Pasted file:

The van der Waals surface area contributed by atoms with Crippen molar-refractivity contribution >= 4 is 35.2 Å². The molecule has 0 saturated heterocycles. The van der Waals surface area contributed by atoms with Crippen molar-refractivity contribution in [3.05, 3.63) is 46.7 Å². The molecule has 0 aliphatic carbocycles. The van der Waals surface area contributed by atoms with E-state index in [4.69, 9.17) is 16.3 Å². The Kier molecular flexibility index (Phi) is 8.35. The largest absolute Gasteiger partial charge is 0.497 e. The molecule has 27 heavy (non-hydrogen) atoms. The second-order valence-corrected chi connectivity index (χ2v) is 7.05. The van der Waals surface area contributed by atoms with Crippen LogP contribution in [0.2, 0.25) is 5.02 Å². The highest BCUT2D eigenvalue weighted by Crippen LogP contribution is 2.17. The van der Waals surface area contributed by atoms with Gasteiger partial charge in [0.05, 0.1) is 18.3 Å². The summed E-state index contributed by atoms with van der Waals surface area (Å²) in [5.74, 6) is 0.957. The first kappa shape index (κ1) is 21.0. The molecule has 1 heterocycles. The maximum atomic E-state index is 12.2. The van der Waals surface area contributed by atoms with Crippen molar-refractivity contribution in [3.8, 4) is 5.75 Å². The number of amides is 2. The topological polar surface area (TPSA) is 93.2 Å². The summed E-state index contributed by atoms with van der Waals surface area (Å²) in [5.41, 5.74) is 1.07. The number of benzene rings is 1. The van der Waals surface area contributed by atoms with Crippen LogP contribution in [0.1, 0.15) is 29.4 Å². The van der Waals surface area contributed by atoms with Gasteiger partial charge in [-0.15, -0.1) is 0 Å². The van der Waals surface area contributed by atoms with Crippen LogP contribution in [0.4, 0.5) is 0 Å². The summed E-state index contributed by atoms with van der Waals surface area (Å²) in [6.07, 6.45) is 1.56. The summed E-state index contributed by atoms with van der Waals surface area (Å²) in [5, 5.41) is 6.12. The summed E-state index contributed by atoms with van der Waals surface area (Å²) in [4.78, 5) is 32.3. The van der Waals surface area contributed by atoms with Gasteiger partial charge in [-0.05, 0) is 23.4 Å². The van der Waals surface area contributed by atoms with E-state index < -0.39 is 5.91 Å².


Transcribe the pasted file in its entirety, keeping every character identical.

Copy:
The van der Waals surface area contributed by atoms with Crippen molar-refractivity contribution >= 4 is 35.2 Å². The molecule has 0 saturated heterocycles. The van der Waals surface area contributed by atoms with Crippen molar-refractivity contribution in [3.05, 3.63) is 46.7 Å². The molecule has 0 aliphatic carbocycles. The van der Waals surface area contributed by atoms with E-state index in [4.69, 9.17) is 16.3 Å². The Kier molecular flexibility index (Phi) is 8.35. The largest absolute Gasteiger partial charge is 0.497 e. The molecule has 27 heavy (non-hydrogen) atoms. The second-order valence-corrected chi connectivity index (χ2v) is 7.05. The van der Waals surface area contributed by atoms with Crippen LogP contribution in [0.2, 0.25) is 5.02 Å². The highest BCUT2D eigenvalue weighted by Crippen LogP contribution is 2.17. The van der Waals surface area contributed by atoms with Gasteiger partial charge in [0.05, 0.1) is 18.3 Å². The summed E-state index contributed by atoms with van der Waals surface area (Å²) in [5.74, 6) is 0.957. The first kappa shape index (κ1) is 21.0. The molecule has 1 heterocycles. The maximum atomic E-state index is 12.2. The van der Waals surface area contributed by atoms with Crippen molar-refractivity contribution in [3.8, 4) is 5.75 Å². The number of amides is 2. The topological polar surface area (TPSA) is 93.2 Å². The summed E-state index contributed by atoms with van der Waals surface area (Å²) in [5.41, 5.74) is 1.07. The number of benzene rings is 1. The van der Waals surface area contributed by atoms with Crippen LogP contribution in [0.1, 0.15) is 29.4 Å². The van der Waals surface area contributed by atoms with Gasteiger partial charge in [-0.15, -0.1) is 0 Å². The van der Waals surface area contributed by atoms with Crippen LogP contribution in [0.4, 0.5) is 0 Å². The summed E-state index contributed by atoms with van der Waals surface area (Å²) in [6.07, 6.45) is 1.56. The summed E-state index contributed by atoms with van der Waals surface area (Å²) in [5, 5.41) is 6.12. The summed E-state index contributed by atoms with van der Waals surface area (Å²) in [4.78, 5) is 32.3. The van der Waals surface area contributed by atoms with Gasteiger partial charge in [-0.05, 0) is 23.4 Å². The van der Waals surface area contributed by atoms with E-state index < -0.39 is 5.91 Å².